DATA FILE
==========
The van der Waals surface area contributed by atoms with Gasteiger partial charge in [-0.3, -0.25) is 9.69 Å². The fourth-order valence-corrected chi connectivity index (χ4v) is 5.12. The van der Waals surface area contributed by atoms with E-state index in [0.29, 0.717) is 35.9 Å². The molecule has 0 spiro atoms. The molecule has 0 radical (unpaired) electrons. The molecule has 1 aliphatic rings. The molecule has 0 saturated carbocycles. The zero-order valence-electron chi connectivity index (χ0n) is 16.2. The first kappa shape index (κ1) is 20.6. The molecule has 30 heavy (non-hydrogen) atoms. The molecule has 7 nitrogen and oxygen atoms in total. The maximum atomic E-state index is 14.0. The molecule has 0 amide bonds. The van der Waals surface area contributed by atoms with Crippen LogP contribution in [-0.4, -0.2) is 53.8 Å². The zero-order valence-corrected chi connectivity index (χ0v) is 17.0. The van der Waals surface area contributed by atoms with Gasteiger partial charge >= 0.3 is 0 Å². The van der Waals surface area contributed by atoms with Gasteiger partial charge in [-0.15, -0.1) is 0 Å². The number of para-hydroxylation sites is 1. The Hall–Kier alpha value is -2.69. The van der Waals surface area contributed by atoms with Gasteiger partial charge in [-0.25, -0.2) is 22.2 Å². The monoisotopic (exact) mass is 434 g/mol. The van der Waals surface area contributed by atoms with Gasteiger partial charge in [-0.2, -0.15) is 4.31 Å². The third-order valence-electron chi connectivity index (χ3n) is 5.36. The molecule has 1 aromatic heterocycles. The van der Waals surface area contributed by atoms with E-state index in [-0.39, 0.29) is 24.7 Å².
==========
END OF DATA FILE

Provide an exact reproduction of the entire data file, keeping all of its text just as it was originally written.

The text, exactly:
The van der Waals surface area contributed by atoms with Gasteiger partial charge in [-0.3, -0.25) is 9.69 Å². The fourth-order valence-corrected chi connectivity index (χ4v) is 5.12. The van der Waals surface area contributed by atoms with E-state index in [0.29, 0.717) is 35.9 Å². The molecule has 0 spiro atoms. The molecule has 0 radical (unpaired) electrons. The molecule has 1 aliphatic rings. The molecule has 0 saturated carbocycles. The zero-order valence-electron chi connectivity index (χ0n) is 16.2. The first kappa shape index (κ1) is 20.6. The molecule has 30 heavy (non-hydrogen) atoms. The molecule has 7 nitrogen and oxygen atoms in total. The maximum atomic E-state index is 14.0. The molecule has 0 amide bonds. The van der Waals surface area contributed by atoms with Crippen LogP contribution in [-0.4, -0.2) is 53.8 Å². The zero-order valence-corrected chi connectivity index (χ0v) is 17.0. The van der Waals surface area contributed by atoms with Gasteiger partial charge >= 0.3 is 0 Å². The van der Waals surface area contributed by atoms with Gasteiger partial charge in [-0.15, -0.1) is 0 Å². The number of para-hydroxylation sites is 1. The Hall–Kier alpha value is -2.69. The van der Waals surface area contributed by atoms with Gasteiger partial charge in [-0.25, -0.2) is 22.2 Å². The monoisotopic (exact) mass is 434 g/mol. The van der Waals surface area contributed by atoms with Gasteiger partial charge in [-0.2, -0.15) is 4.31 Å². The third-order valence-electron chi connectivity index (χ3n) is 5.36. The molecule has 1 aromatic heterocycles. The van der Waals surface area contributed by atoms with E-state index in [-0.39, 0.29) is 24.7 Å².